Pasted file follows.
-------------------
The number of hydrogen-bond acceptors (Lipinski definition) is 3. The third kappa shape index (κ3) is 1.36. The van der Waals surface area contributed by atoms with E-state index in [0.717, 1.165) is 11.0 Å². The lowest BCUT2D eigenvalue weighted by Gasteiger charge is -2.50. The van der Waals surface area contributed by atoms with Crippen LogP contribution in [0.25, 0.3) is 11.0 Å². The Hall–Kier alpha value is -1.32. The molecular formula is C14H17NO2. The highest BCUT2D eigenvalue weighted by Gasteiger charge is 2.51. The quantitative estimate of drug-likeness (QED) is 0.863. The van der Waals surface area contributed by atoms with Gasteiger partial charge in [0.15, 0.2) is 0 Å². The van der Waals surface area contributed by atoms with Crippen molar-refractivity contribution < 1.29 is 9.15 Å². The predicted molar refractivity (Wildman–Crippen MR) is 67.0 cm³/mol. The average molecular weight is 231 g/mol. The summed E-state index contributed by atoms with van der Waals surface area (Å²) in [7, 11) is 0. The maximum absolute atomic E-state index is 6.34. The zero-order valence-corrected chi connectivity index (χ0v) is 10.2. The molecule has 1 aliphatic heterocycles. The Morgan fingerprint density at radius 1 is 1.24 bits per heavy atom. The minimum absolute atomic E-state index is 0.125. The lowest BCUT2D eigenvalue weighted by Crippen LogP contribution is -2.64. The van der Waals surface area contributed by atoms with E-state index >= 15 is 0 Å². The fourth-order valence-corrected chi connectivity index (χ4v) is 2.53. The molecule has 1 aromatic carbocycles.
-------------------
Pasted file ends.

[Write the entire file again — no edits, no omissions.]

The number of hydrogen-bond acceptors (Lipinski definition) is 3. The third kappa shape index (κ3) is 1.36. The van der Waals surface area contributed by atoms with E-state index in [0.717, 1.165) is 11.0 Å². The lowest BCUT2D eigenvalue weighted by Gasteiger charge is -2.50. The van der Waals surface area contributed by atoms with Crippen LogP contribution in [0.25, 0.3) is 11.0 Å². The Hall–Kier alpha value is -1.32. The molecular formula is C14H17NO2. The highest BCUT2D eigenvalue weighted by Gasteiger charge is 2.51. The quantitative estimate of drug-likeness (QED) is 0.863. The van der Waals surface area contributed by atoms with Gasteiger partial charge in [0.15, 0.2) is 0 Å². The van der Waals surface area contributed by atoms with Crippen molar-refractivity contribution < 1.29 is 9.15 Å². The predicted molar refractivity (Wildman–Crippen MR) is 67.0 cm³/mol. The average molecular weight is 231 g/mol. The summed E-state index contributed by atoms with van der Waals surface area (Å²) in [7, 11) is 0. The maximum absolute atomic E-state index is 6.34. The zero-order valence-corrected chi connectivity index (χ0v) is 10.2. The molecule has 1 aliphatic heterocycles. The Morgan fingerprint density at radius 1 is 1.24 bits per heavy atom. The minimum absolute atomic E-state index is 0.125. The lowest BCUT2D eigenvalue weighted by Crippen LogP contribution is -2.64. The van der Waals surface area contributed by atoms with E-state index >= 15 is 0 Å². The fourth-order valence-corrected chi connectivity index (χ4v) is 2.53. The molecule has 1 aromatic carbocycles.